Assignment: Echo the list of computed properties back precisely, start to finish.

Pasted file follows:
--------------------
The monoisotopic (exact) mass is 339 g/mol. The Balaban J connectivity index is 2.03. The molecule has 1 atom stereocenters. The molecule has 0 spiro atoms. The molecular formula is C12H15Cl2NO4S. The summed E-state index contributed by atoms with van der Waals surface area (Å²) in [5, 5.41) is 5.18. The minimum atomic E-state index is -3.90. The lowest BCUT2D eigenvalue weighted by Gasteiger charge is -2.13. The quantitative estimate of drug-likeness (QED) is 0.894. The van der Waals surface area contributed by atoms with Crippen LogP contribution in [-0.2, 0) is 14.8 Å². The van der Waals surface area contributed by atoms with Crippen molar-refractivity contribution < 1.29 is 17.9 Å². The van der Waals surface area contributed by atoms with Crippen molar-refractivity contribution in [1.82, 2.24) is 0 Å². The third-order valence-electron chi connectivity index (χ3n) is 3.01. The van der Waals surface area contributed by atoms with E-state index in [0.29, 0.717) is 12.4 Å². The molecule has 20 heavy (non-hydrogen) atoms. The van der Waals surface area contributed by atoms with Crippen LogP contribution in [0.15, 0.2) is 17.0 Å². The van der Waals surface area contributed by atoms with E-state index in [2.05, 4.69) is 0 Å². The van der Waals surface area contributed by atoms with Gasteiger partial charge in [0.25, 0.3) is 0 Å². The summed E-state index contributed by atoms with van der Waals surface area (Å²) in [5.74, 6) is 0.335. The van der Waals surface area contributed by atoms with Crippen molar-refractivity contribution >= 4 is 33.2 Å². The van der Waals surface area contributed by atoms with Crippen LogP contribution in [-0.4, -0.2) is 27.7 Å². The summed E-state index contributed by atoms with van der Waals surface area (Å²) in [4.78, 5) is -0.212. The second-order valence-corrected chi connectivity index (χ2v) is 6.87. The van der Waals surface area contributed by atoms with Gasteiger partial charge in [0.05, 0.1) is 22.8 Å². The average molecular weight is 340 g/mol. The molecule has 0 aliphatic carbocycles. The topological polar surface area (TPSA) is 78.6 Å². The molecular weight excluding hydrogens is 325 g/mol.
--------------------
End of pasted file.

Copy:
The monoisotopic (exact) mass is 339 g/mol. The Balaban J connectivity index is 2.03. The molecule has 1 atom stereocenters. The molecule has 0 spiro atoms. The molecular formula is C12H15Cl2NO4S. The summed E-state index contributed by atoms with van der Waals surface area (Å²) in [5, 5.41) is 5.18. The minimum atomic E-state index is -3.90. The lowest BCUT2D eigenvalue weighted by Gasteiger charge is -2.13. The quantitative estimate of drug-likeness (QED) is 0.894. The van der Waals surface area contributed by atoms with Crippen LogP contribution in [-0.2, 0) is 14.8 Å². The van der Waals surface area contributed by atoms with Crippen molar-refractivity contribution < 1.29 is 17.9 Å². The van der Waals surface area contributed by atoms with Crippen molar-refractivity contribution in [1.82, 2.24) is 0 Å². The third-order valence-electron chi connectivity index (χ3n) is 3.01. The van der Waals surface area contributed by atoms with E-state index in [0.29, 0.717) is 12.4 Å². The molecule has 20 heavy (non-hydrogen) atoms. The van der Waals surface area contributed by atoms with Crippen LogP contribution in [0.15, 0.2) is 17.0 Å². The van der Waals surface area contributed by atoms with E-state index in [2.05, 4.69) is 0 Å². The van der Waals surface area contributed by atoms with Gasteiger partial charge in [0.25, 0.3) is 0 Å². The summed E-state index contributed by atoms with van der Waals surface area (Å²) in [5.74, 6) is 0.335. The van der Waals surface area contributed by atoms with Crippen molar-refractivity contribution >= 4 is 33.2 Å². The van der Waals surface area contributed by atoms with Crippen LogP contribution in [-0.4, -0.2) is 27.7 Å². The summed E-state index contributed by atoms with van der Waals surface area (Å²) in [4.78, 5) is -0.212. The second-order valence-corrected chi connectivity index (χ2v) is 6.87. The van der Waals surface area contributed by atoms with Gasteiger partial charge in [0.05, 0.1) is 22.8 Å². The average molecular weight is 340 g/mol. The molecule has 0 aliphatic carbocycles. The topological polar surface area (TPSA) is 78.6 Å². The molecular weight excluding hydrogens is 325 g/mol.